Marx-Engels Correspondence 1867

Marx To Engels
In Manchester

Source: MECW Volume 42, p. 407;
First published: in Der Briefwechsel zwischen F. Engels und K. Marx, Stuttgart, 1913.

[London,] 24 August 1867

Dear Fred,

I have received no further corrected proofs [of the first volume of Capital] since the 2 last that I sent you. I am exceedingly vexed with Meissner. He has obviously held back what Wigand has sent him in order to send everything at once — and save 4d. postage!

The same Meissner wrote me last week that he is printing a certain part of my preface specially (and he has indeed made the right choice) to send to the German newspapers. I wrote asking him to send me copies of it at once. I reckoned that you would translate the thing into English (I shall then give it to The Bee-Hive, which is taken by Mill, Beesly, Harrison, etc.), and Lafargue with Laura’s help into French for the Courrier franšais, finally I wanted to send one copy to my correspondent in America. To save the 4d., Meissner has sent nothing. He will be sending it all together. But a great deal of time is lost in the process!

The best points in my book are: 1. (this is fundamental to all understanding of the facts) the two-fold character of labour according to whether it is expressed in use-value or exchange-value, which is brought out in the very First Chapter; 2. the treatment of surplus-value regardless of its particular forms as profit, interest, ground rent, etc. This will be made clear in the second volume especially. The treatment of the particular forms in classical political economy, where they are for ever being jumbled up together with the general form, is an olla potrida.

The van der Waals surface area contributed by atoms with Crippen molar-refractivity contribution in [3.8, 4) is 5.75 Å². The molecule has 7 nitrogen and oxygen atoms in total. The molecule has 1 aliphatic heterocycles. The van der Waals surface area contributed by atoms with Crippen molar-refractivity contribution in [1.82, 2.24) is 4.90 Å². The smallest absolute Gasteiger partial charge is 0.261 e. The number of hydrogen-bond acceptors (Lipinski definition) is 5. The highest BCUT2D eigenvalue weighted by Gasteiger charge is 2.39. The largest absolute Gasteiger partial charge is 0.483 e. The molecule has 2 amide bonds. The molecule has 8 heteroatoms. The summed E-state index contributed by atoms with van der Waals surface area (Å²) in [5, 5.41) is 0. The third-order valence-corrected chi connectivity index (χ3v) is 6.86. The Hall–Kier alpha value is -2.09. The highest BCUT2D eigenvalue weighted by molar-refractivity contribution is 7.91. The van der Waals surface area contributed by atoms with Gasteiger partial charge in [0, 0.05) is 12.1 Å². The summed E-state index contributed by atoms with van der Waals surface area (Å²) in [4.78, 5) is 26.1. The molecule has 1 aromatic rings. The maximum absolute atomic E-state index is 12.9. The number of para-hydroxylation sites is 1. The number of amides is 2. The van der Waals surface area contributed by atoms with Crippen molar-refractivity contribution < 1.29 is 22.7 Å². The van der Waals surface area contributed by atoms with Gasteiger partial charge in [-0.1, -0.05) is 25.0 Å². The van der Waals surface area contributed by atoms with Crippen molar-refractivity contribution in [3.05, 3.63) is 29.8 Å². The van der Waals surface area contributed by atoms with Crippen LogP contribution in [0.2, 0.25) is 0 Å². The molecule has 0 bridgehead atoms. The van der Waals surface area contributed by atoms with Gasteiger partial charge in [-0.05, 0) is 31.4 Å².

Please enter your desiderata, critical remarks, queries, etc., on the corrected proofs. This is very important for me, as I am reckoning on a 2nd edition sooner or later. As regards Chapter IV, it was a hard job finding things themselves i.e., their interconnection. But with that once behind me, along came one Blue Book after another just as I was composing the final version and I was delighted to find my theoretical conclusions fully confirmed by the facts. Finally, it was written to the accompaniment of carbuncles and daily dunning by creditors!

For the conclusion to the 2nd book (Process of Circulation), which I am writing now, I am again obliged to seek your advice on one point, as I did many years ago.

Fixed capital only has to be replaced in natura after, say, 10 years. In the meantime, its value returns partially and gradatim, as the goods that it has produced are sold. This progressive return of the fixed capital is only required for its replacement (aside from repairs and the like) when it becomes defunct in its material form, e.g., as a machine. Prior to that, however, these successive returns are in the capitalist’s possession.

Many years ago I wrote to you that it seemed to me that in this manner an accumulation fund was being built up, since in the intervening period the capitalist was of course using the returned money, before replacing the capital fixe with it. You disagreed with this somewhat superficially in a letter. I later found that MacCulloch describes this sinking fund as an accumulation fund. Being convinced that no idea of MacCulloch’s could ever be right, I let the matter drop. His apologetic purpose here has already been refuted by the Malthusians, but they, too, admit the fact.

Now, as a manufacturer, you must know what you do with the returns on capital fixe before the time it has to be replaced in natura. And you must answer this point for me (without theorising, in purely practical terms).


K. M.

(Salut to Mrs Lizzy!)

The children are still at Royan, near Bordeaux.